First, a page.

How winter weather can affect rosacea

Posted on 11 Oct, 2011

Rosacea is a chronic skin condition that typically appears after the age of thirty, and flare-ups can be caused by certain triggers.

The skin becomes particularly sensitive to certain environmental situations, and while everyone tends to have certain conditions that trigger their own flare-ups, there are triggers that are common.

As we go into winter, you will need to look after your skin, as strong winds and cold temperatures can aggravate the condition. An additional problem is created when the central heating comes on, and interior temperatures can be too high, thus making the situation even worse.

Blood vessels close to the surface of the skin become dilated, and the face appears flushed. Sometimes, the individual veins and capillaries can be seen on the skin, which some people can find unsightly.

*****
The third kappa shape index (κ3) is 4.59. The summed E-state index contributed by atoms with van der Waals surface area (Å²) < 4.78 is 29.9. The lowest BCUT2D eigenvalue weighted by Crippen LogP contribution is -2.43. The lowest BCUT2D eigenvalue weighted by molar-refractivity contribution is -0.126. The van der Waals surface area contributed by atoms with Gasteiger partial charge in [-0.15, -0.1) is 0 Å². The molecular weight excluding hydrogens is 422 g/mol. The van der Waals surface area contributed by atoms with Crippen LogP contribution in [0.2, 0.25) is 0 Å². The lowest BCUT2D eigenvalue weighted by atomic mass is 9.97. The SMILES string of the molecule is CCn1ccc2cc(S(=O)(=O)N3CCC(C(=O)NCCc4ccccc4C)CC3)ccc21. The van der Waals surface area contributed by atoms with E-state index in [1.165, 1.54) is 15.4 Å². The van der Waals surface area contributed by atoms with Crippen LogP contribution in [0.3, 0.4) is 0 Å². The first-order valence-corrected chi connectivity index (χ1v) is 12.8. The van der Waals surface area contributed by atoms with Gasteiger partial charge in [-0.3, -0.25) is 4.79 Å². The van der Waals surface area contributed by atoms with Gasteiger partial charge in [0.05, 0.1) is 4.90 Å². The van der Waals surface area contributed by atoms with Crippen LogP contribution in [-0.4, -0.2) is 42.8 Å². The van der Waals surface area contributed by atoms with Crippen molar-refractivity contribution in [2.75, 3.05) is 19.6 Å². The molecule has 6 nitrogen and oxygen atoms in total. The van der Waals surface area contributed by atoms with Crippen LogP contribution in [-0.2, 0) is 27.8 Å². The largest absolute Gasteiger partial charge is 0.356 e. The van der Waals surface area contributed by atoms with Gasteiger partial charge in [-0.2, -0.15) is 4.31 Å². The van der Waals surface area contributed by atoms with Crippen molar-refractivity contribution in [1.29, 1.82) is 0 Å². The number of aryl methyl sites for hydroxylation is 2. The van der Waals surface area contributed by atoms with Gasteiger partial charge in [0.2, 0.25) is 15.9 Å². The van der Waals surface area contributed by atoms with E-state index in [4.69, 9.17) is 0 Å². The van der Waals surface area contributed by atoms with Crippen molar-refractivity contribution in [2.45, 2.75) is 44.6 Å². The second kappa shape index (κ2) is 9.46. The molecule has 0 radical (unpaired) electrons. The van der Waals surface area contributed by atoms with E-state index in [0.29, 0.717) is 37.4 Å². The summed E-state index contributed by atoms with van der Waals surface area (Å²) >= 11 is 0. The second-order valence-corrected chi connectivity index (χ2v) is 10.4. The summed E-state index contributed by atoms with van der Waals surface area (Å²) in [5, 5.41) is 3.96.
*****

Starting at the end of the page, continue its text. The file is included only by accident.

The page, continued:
Rosacea treatment can deal with flare-ups by rendering these troublesome blood vessels useless. The haemoglobin in the blood gives the red colour we associate with oxygenated blood. Luckily, it also absorbs the energy in the laser when the light is applied to the skin.

The blood begins to heat up until it reaches such a point where the cells of the vessel wall denature and collapse. Once the vessel can no longer hold any blood, problems with redness are removed, and your complexion can return to its normal state.